Can SubSonic Scale

Contents

Summary

When you discuss scalability, you're not talking about speed - you're talking about availability and "the lack of curve" on the requests vs. response time chart. Ideally you want your response time to remain the same as your users go up - offering the golden "flat line" that means your site will scale. This flat line is achieved through various means and is in itself a hotly-debated topic.

There's a lot to this - server speed, number of servers, caching, indexing of the DB, etc. As many of you know, this is a very large topic.

Rather than discuss how applications should scale - I'll keep this focused on what you can expect from your data access.

What is Scaling?

Right off the bat I might suggest that the size of your DB has nothing to do with scaling - but "operations per second" - or something to that effect - in other words a very high traffic site that punches a mess of data in and out of the DB.

Test Number One: Inserting Lots Of Data

It's not easy to test this kind of thing - but what I can do is share with you some tests I run here on my local machine. I've beefed them up a bit to address operations per second (500,000 records). And then I doubled it. And then doubled it again.

For this first test I'll insert 1,000,000 orders into the orders table, and simultaneously insert 1,000,000 items into the Order Details table of Northwind.

I'll be sure to "interleave" this as well (an Order is entered, then an Order Detail) - to make sure indexing is honored and and that I close off any pending table operation that currently exists.

What I'm looking for with this test is a memory leak anywhere or if something "just isn't right". It's sort of like over-clocking your CPU - I want to run this operation and make sure it's nice and quick, and most importantly that my RAM doesn't start elevating. Here's the code for my test:

        static void Main(string[] args) {
 
            Console.WriteLine(DateTime.Now.ToString());
            DateTime dtStart = DateTime.Now;
 
            //create an Order
            //let's save a meeeeellllionnn items shall we?
            for (int i = 1; i < 1000000; i++) {
                Console.WriteLine("Creating order " + i.ToString());
                Order o = new Order();
                o.CustomerID = "ALFKI";
                o.EmployeeID = 5;
                o.Freight = 10;
                o.OrderDate = DateTime.Now;
                o.RequiredDate = DateTime.Now;
                o.ShipAddress = "Somwhere, Someday";
                o.ShipCity = "City";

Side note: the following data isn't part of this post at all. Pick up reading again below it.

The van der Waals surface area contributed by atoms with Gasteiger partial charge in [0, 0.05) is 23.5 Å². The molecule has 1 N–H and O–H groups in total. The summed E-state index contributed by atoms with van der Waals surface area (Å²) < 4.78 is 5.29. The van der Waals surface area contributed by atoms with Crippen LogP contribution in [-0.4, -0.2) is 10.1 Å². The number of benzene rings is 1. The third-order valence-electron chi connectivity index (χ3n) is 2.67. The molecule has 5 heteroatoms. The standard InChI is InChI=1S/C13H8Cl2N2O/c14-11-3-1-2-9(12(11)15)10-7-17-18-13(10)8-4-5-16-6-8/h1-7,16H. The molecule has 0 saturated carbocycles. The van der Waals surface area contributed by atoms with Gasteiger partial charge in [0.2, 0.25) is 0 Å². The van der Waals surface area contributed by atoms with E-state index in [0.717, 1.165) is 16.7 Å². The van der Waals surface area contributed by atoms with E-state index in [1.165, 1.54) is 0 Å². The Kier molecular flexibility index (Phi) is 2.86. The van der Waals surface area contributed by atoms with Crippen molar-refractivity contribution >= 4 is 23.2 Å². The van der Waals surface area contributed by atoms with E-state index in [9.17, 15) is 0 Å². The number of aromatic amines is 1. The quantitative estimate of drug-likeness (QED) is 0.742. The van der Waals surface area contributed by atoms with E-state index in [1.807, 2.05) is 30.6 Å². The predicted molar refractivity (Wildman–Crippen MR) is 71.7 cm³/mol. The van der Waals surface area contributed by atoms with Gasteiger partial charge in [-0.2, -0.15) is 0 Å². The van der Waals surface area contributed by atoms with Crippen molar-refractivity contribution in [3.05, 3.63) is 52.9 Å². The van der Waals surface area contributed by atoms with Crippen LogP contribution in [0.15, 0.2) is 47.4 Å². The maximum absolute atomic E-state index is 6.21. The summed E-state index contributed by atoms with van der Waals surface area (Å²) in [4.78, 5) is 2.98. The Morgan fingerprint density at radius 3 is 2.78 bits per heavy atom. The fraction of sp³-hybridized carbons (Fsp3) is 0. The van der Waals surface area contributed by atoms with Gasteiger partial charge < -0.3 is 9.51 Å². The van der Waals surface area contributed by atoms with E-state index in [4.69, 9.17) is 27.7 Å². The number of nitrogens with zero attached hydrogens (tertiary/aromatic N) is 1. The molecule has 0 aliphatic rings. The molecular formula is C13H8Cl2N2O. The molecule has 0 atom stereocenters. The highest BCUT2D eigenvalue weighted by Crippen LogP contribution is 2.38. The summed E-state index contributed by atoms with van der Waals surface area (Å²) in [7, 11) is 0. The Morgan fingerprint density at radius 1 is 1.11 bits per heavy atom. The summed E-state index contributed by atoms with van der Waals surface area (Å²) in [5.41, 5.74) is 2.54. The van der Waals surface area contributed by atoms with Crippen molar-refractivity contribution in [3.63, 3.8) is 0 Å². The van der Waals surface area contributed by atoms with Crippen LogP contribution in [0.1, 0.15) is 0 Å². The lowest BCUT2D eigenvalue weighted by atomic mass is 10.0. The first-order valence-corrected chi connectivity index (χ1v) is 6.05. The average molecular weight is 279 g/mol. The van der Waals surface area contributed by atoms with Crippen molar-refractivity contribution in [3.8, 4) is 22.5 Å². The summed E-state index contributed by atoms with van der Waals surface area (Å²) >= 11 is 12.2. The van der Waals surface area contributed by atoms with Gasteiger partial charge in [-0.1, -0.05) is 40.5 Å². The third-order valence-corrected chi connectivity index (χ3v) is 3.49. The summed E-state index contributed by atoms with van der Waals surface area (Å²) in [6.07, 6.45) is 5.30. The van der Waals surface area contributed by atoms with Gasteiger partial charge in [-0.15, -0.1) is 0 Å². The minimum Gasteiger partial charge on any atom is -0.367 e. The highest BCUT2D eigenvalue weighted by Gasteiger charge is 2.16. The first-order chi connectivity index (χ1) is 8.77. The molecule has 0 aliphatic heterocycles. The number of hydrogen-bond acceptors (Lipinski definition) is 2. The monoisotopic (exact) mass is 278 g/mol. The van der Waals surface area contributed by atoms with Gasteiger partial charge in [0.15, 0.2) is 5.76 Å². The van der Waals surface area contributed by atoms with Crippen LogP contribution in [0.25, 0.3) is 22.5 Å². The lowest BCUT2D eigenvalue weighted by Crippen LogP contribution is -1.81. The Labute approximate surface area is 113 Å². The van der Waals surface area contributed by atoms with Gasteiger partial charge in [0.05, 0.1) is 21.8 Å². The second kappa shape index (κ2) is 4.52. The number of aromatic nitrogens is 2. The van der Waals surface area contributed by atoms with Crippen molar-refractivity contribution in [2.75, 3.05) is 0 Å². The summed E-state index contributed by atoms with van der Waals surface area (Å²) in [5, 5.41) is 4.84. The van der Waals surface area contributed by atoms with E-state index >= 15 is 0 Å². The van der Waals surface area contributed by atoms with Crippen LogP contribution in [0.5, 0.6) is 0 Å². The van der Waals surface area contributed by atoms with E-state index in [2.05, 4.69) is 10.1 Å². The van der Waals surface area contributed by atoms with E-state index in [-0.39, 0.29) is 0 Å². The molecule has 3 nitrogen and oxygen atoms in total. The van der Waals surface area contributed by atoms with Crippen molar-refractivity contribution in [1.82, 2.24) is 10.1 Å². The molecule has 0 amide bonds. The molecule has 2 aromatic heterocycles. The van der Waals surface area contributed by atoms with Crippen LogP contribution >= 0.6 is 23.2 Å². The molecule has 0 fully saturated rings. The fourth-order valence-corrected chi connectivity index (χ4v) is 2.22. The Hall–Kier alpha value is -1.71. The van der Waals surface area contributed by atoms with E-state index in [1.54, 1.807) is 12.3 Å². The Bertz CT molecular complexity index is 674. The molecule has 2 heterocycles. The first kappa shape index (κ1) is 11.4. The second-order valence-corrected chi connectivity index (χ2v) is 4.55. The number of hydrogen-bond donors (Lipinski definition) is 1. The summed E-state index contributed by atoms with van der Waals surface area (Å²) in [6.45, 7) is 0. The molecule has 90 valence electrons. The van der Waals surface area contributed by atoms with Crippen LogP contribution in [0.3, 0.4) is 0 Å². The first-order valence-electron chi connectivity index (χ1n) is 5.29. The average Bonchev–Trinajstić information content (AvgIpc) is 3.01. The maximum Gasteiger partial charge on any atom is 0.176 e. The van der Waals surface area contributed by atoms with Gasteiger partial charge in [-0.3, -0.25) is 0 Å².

o.ShipCountry = "US";
                o.ShipName = "Shipper";
                o.ShippedDate = DateTime.Now;
                o.ShipPostalCode = "99999";
                o.ShipRegion = "KS";
 
                o.Save("me");
 
                OrderDetail detail = new OrderDetail();
                detail.OrderID = o.OrderID;
                detail.ProductID = 13;
                detail.Quantity = 1;
                detail.UnitPrice = 100;
                detail.Save("me");
            }
            DateTime dtEnd = DateTime.Now;
            Console.WriteLine("Done!" );
            Console.WriteLine("Started on " + dtStart.ToString());
            Console.WriteLine("Ended on "+dtEnd.ToString());
            Console.Read();
        }

This code is happily running away on my machine right now as I write this - which I understand isn't a perfect test scenario however what I'm looking for, specifically, are memory leaks and system "spin outs" - something to indicate that SubSonic "changes" with the size of the DB or somehow flips out when continually processing data.

Running this test doesn't move the server's RAM, which means there are no current leaks, and that's a good thing.

The results come in at 22 minutes (about 1500 records per second)

Test Number Two: Pulling Records Back Out

The next test loops the new records and pulls them all out, one by one into an object:

            //this is a record we just inserted above
            DateTime dtStart = DateTime.Now;
            for (int i = 10248; i < 1010248; i++) {
                Order o = new Order(i);
                Console.WriteLine("Hello from Order " + i.ToString());
 
            }
            DateTime dtEnd = DateTime.Now;
            Console.WriteLine("Done!");
            Console.WriteLine("Started on " + dtStart.ToString());
            Console.WriteLine("Ended on " + dtEnd.ToString());
            Console.Read();

This test finished in about four minutes :). That's loading up a million records, one by one, each with it's own DB call, in precisely 247 seconds. That's 4048 Order objects loaded per second (with no memory leaks).

Test Number Three: Loading Collections

Most people work with typed collections, and I wanted to see what would happen if I looped over every single new record (1,000,000 of em) and loaded n+10 into a collection (10248, in my Northwind DB, is the OrderID where the new data starts after the initial insert operations above):

           //Collection Loading test with 10 records
           DateTime dtStart = DateTime.Now;
           for (int i = 10248; i < 1010248; i++) {
               int nextTen=i+10;
               OrderCollection coll = new Select().From<Order>().Where("orderid")
                   .IsBetweenAnd(i, nextTen).ExecuteAsCollection<OrderCollection>();
               Console.WriteLine("Hello from Orders " + i.ToString()+" - "+nextTen);
 
 
           }
           DateTime dtEnd = DateTime.Now;
           Console.WriteLine("Done!");
           Console.WriteLine("Started on " + dtStart.ToString());
           Console.WriteLine("Ended on " + dtEnd.ToString());
           Console.Read();

The collections loaded in 4 minutes and 22 seconds - or 262 seconds. That's a total of 10,000,000 order objects loaded over 262 seconds, comes out to about 38,167 Order objects loaded a second.